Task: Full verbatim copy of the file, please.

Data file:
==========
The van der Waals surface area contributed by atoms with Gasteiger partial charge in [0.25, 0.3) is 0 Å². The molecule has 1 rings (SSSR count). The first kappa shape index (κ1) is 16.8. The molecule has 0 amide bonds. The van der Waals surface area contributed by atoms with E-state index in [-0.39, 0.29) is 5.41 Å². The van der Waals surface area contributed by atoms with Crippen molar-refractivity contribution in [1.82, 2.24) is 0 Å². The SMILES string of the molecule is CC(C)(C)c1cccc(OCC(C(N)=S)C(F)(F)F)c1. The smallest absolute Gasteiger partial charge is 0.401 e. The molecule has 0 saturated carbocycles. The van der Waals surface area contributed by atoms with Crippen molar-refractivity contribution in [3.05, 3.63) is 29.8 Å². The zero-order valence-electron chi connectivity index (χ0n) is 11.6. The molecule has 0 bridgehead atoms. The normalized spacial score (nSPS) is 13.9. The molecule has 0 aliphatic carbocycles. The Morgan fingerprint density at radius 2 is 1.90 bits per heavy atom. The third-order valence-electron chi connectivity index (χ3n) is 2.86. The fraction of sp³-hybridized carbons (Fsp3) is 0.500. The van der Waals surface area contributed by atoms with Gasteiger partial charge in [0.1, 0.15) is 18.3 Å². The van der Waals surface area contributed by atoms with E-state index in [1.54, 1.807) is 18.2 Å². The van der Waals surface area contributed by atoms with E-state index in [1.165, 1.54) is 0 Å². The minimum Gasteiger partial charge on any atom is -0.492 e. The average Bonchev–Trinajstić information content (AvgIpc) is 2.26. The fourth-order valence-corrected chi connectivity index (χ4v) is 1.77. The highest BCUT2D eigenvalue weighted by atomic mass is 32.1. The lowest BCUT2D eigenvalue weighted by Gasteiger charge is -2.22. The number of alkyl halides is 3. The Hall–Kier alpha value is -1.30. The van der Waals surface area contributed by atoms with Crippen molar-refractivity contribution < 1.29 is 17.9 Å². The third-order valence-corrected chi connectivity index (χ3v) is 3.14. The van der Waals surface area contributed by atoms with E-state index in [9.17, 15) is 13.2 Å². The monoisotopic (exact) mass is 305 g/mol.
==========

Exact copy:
The van der Waals surface area contributed by atoms with Gasteiger partial charge in [0.25, 0.3) is 0 Å². The molecule has 1 rings (SSSR count). The first kappa shape index (κ1) is 16.8. The molecule has 0 amide bonds. The van der Waals surface area contributed by atoms with E-state index in [-0.39, 0.29) is 5.41 Å². The van der Waals surface area contributed by atoms with Crippen molar-refractivity contribution in [1.82, 2.24) is 0 Å². The SMILES string of the molecule is CC(C)(C)c1cccc(OCC(C(N)=S)C(F)(F)F)c1. The smallest absolute Gasteiger partial charge is 0.401 e. The molecule has 0 saturated carbocycles. The van der Waals surface area contributed by atoms with Crippen molar-refractivity contribution in [3.05, 3.63) is 29.8 Å². The zero-order valence-electron chi connectivity index (χ0n) is 11.6. The molecule has 0 bridgehead atoms. The normalized spacial score (nSPS) is 13.9. The molecule has 0 aliphatic carbocycles. The Morgan fingerprint density at radius 2 is 1.90 bits per heavy atom. The third-order valence-electron chi connectivity index (χ3n) is 2.86. The fraction of sp³-hybridized carbons (Fsp3) is 0.500. The van der Waals surface area contributed by atoms with Gasteiger partial charge in [0.1, 0.15) is 18.3 Å². The van der Waals surface area contributed by atoms with E-state index in [1.54, 1.807) is 18.2 Å². The van der Waals surface area contributed by atoms with E-state index in [1.165, 1.54) is 0 Å². The minimum Gasteiger partial charge on any atom is -0.492 e. The average Bonchev–Trinajstić information content (AvgIpc) is 2.26. The fourth-order valence-corrected chi connectivity index (χ4v) is 1.77. The highest BCUT2D eigenvalue weighted by atomic mass is 32.1. The lowest BCUT2D eigenvalue weighted by Gasteiger charge is -2.22. The number of alkyl halides is 3. The Hall–Kier alpha value is -1.30. The van der Waals surface area contributed by atoms with Crippen molar-refractivity contribution < 1.29 is 17.9 Å². The third-order valence-corrected chi connectivity index (χ3v) is 3.14. The van der Waals surface area contributed by atoms with E-state index in [9.17, 15) is 13.2 Å². The monoisotopic (exact) mass is 305 g/mol.